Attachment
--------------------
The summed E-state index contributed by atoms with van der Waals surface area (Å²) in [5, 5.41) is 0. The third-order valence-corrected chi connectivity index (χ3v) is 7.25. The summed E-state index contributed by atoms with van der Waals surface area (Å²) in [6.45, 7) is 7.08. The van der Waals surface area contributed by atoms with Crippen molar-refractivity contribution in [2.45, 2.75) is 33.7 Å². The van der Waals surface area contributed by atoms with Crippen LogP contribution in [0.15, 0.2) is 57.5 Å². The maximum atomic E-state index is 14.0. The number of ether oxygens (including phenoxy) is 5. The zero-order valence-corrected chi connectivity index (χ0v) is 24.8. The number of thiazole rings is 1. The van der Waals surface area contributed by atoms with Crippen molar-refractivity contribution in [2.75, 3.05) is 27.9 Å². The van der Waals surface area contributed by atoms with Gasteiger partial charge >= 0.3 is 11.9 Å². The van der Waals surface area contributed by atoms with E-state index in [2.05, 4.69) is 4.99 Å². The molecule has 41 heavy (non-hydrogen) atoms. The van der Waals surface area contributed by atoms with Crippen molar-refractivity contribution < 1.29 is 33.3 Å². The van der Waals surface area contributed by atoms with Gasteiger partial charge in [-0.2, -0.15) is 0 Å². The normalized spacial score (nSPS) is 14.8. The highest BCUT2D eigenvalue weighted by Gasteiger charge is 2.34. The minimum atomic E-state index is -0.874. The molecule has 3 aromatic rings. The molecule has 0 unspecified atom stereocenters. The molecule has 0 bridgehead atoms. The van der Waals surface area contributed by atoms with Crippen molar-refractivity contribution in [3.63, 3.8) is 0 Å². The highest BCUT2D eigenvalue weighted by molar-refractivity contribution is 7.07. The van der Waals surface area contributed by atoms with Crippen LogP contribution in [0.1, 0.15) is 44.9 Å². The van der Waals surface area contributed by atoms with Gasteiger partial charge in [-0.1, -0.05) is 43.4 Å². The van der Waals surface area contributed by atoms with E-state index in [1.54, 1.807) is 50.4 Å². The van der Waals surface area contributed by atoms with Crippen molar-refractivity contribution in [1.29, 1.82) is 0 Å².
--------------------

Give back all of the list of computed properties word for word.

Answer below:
The summed E-state index contributed by atoms with van der Waals surface area (Å²) in [5, 5.41) is 0. The third-order valence-corrected chi connectivity index (χ3v) is 7.25. The summed E-state index contributed by atoms with van der Waals surface area (Å²) in [6.45, 7) is 7.08. The van der Waals surface area contributed by atoms with Crippen molar-refractivity contribution in [2.45, 2.75) is 33.7 Å². The van der Waals surface area contributed by atoms with Crippen LogP contribution in [0.15, 0.2) is 57.5 Å². The maximum atomic E-state index is 14.0. The number of ether oxygens (including phenoxy) is 5. The zero-order valence-corrected chi connectivity index (χ0v) is 24.8. The number of thiazole rings is 1. The van der Waals surface area contributed by atoms with Crippen molar-refractivity contribution in [2.75, 3.05) is 27.9 Å². The van der Waals surface area contributed by atoms with Gasteiger partial charge >= 0.3 is 11.9 Å². The van der Waals surface area contributed by atoms with E-state index in [2.05, 4.69) is 4.99 Å². The molecule has 41 heavy (non-hydrogen) atoms. The van der Waals surface area contributed by atoms with Crippen molar-refractivity contribution < 1.29 is 33.3 Å². The van der Waals surface area contributed by atoms with Gasteiger partial charge in [-0.2, -0.15) is 0 Å². The normalized spacial score (nSPS) is 14.8. The highest BCUT2D eigenvalue weighted by Gasteiger charge is 2.34. The minimum atomic E-state index is -0.874. The molecule has 3 aromatic rings. The molecule has 0 unspecified atom stereocenters. The molecule has 0 bridgehead atoms. The van der Waals surface area contributed by atoms with Crippen molar-refractivity contribution in [3.63, 3.8) is 0 Å². The highest BCUT2D eigenvalue weighted by molar-refractivity contribution is 7.07. The van der Waals surface area contributed by atoms with Crippen LogP contribution in [0.1, 0.15) is 44.9 Å². The van der Waals surface area contributed by atoms with Gasteiger partial charge in [-0.1, -0.05) is 43.4 Å². The van der Waals surface area contributed by atoms with E-state index in [1.54, 1.807) is 50.4 Å². The van der Waals surface area contributed by atoms with Crippen molar-refractivity contribution in [1.29, 1.82) is 0 Å².